Even before moving to the Northern California Bay Area, one of my favorite areas of San Francisco has been the Sea Cliff neighborhood. Perched on a cliff overlooking the Pacific Ocean near the ruins of Sutro Baths is the famed Cliff House. The restaurant is a magnificent setting for breakfast and brunch. Along with the view, the Popovers they serve with breakfast/brunch are a major draw for me.
Popovers are thus another “Baking With Julia” recipe I’ve been meaning to bake for some time. Upon learning of Marion Cunningham’s passing, I felt baking them with the group would be a fitting tribute to a woman who did much to champion classic American cooking. Our hosts for this week are Paula of Vintage Kitchen Notes and Amy of Bake With Amy. The recipe for Popovers can be found at either of their blogs or in the pages of “Baking With Julia”. On a hunch, I would suspect the recipe might be found in the pages of Marion Cunningham’s “The Breakfast Book” (Knopf, 1987).
Preparing the popovers is very simple: mix a few ingredients in a blender, food processor, or bowl with a whisk; pour the batter into prepared tin; and bake. The only time-consuming step is the two part baking process: first at a high temperature to get them to puff up; a second time at a lower temperature to help dry out the interiors. Having eating the Cliff House’s version many times, I’m okay with slightly doughy centers, I might be tempted to skip or shorten the second baking step.
I have neither a special Popover pan, nor enough muffin tins to only fill alternate cups. Instead I did as Marion does in the televised episode and baked them in small Pyrex(tm) custard cups on a sheet pan. Figuring the bowls would slide, I took the additional step of lining the sheet pan with a silicon mat.
After the first baking period the popovers at the back of the oven had browned a bit more, so I rotated the pan for the drying step. Ten minutes later a few of the popovers were on the verge of burning in spots, so I turned off the oven and left the door ajar.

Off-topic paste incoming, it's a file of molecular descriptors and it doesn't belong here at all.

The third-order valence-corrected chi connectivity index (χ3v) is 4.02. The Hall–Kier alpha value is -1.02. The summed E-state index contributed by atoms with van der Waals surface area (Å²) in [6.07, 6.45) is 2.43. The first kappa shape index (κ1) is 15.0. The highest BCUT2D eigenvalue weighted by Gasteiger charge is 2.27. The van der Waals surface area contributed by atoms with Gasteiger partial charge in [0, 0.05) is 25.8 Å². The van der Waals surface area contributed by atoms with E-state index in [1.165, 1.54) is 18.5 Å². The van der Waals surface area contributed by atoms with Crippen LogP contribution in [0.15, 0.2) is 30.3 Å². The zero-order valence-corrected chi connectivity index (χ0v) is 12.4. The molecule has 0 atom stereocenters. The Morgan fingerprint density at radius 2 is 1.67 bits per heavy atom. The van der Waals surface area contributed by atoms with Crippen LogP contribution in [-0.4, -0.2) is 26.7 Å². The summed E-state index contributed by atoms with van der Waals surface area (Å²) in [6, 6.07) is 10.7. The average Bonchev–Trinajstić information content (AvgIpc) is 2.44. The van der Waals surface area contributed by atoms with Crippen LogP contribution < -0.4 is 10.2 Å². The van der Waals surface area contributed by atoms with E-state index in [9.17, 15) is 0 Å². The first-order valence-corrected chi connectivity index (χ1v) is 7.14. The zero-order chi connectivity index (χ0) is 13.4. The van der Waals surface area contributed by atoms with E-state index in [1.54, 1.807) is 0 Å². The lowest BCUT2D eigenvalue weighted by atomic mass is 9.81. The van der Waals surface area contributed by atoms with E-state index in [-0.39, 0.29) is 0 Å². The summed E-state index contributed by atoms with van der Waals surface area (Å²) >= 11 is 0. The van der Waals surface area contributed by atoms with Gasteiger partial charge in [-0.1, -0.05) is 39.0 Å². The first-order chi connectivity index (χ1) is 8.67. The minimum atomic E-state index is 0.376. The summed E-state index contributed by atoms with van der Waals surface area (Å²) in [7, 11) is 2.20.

After cooling slightly, the pan of popovers made for a nice little picture. This is as perfect as they would look. When it came time to remove the popovers, they stuck to the custard cups. More butter, or perhaps cooking spray might helped. Individual loose cups also worked against me as well as I could not simple tilt the pan and shake as one would with a muffin pan.
On a plate with some scrambled eggs, these were no picturesque popovers. However the taste and texture more than made up for their deflated appearance. Dry crisp exteriors with a slightly doughy center, in many ways these Popovers remind me of my favorite part of a Dutch Baby. One of my favorite brunch dishes, the ingredients and quantities in a Dutch Baby is very similar — whole eggs, milk, flour — although the recipe I use also has a slight amount of sugar and vanilla extract, and the butter is melted in a heated cast iron skillet, rather than incorporated into the batter. Unlike the Dutch Baby, the Popovers develop the hollow interior, likely a result of being confined in a muffin tin.
I will definitely make these Popovers again. Next time I might try them in a muffin tin for comparison. Perhaps if I had five barns like Martha Stewart in which to store my wares, I could consider obtaining a special popover pan.